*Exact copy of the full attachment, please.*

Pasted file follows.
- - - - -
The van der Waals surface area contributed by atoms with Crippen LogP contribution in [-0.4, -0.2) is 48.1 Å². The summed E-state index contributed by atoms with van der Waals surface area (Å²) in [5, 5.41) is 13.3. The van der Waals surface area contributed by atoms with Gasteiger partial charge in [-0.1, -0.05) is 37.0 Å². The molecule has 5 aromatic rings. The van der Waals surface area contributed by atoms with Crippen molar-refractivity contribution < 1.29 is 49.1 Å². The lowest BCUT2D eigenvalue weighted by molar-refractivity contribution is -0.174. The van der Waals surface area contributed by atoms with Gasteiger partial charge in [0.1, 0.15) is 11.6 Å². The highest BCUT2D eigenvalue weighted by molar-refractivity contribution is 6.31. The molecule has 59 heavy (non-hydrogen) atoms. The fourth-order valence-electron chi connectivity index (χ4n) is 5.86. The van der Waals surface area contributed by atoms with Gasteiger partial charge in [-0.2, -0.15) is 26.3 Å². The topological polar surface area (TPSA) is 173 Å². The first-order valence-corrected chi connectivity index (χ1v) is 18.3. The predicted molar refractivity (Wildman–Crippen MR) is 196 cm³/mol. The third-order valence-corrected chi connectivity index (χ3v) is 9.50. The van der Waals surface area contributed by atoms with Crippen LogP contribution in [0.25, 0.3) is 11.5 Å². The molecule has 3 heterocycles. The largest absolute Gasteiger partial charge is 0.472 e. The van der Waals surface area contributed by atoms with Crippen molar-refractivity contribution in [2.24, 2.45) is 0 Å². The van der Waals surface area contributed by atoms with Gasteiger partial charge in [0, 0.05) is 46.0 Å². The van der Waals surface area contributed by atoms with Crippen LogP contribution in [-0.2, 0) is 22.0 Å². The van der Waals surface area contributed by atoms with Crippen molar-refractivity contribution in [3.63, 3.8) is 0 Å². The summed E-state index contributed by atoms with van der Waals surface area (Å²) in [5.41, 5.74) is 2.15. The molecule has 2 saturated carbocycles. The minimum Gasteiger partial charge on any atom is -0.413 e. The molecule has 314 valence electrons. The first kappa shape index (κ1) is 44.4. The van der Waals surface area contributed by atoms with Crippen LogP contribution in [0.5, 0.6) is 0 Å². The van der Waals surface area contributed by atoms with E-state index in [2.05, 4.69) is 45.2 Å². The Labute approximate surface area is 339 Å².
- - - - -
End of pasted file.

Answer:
The van der Waals surface area contributed by atoms with Crippen LogP contribution in [-0.4, -0.2) is 48.1 Å². The summed E-state index contributed by atoms with van der Waals surface area (Å²) in [5, 5.41) is 13.3. The van der Waals surface area contributed by atoms with Gasteiger partial charge in [-0.1, -0.05) is 37.0 Å². The molecule has 5 aromatic rings. The van der Waals surface area contributed by atoms with Crippen molar-refractivity contribution < 1.29 is 49.1 Å². The lowest BCUT2D eigenvalue weighted by molar-refractivity contribution is -0.174. The van der Waals surface area contributed by atoms with Gasteiger partial charge in [0.1, 0.15) is 11.6 Å². The highest BCUT2D eigenvalue weighted by molar-refractivity contribution is 6.31. The molecule has 59 heavy (non-hydrogen) atoms. The fourth-order valence-electron chi connectivity index (χ4n) is 5.86. The van der Waals surface area contributed by atoms with Gasteiger partial charge in [-0.2, -0.15) is 26.3 Å². The topological polar surface area (TPSA) is 173 Å². The first-order valence-corrected chi connectivity index (χ1v) is 18.3. The predicted molar refractivity (Wildman–Crippen MR) is 196 cm³/mol. The third-order valence-corrected chi connectivity index (χ3v) is 9.50. The van der Waals surface area contributed by atoms with Crippen LogP contribution in [0.25, 0.3) is 11.5 Å². The molecule has 3 heterocycles. The largest absolute Gasteiger partial charge is 0.472 e. The van der Waals surface area contributed by atoms with Crippen molar-refractivity contribution in [2.24, 2.45) is 0 Å². The van der Waals surface area contributed by atoms with Gasteiger partial charge in [0, 0.05) is 46.0 Å². The van der Waals surface area contributed by atoms with Crippen LogP contribution in [-0.2, 0) is 22.0 Å². The van der Waals surface area contributed by atoms with Crippen molar-refractivity contribution in [3.63, 3.8) is 0 Å². The summed E-state index contributed by atoms with van der Waals surface area (Å²) in [5.41, 5.74) is 2.15. The molecule has 2 saturated carbocycles. The minimum Gasteiger partial charge on any atom is -0.413 e. The molecule has 314 valence electrons. The first kappa shape index (κ1) is 44.4. The van der Waals surface area contributed by atoms with Crippen LogP contribution in [0.5, 0.6) is 0 Å². The van der Waals surface area contributed by atoms with E-state index in [2.05, 4.69) is 45.2 Å². The Labute approximate surface area is 339 Å².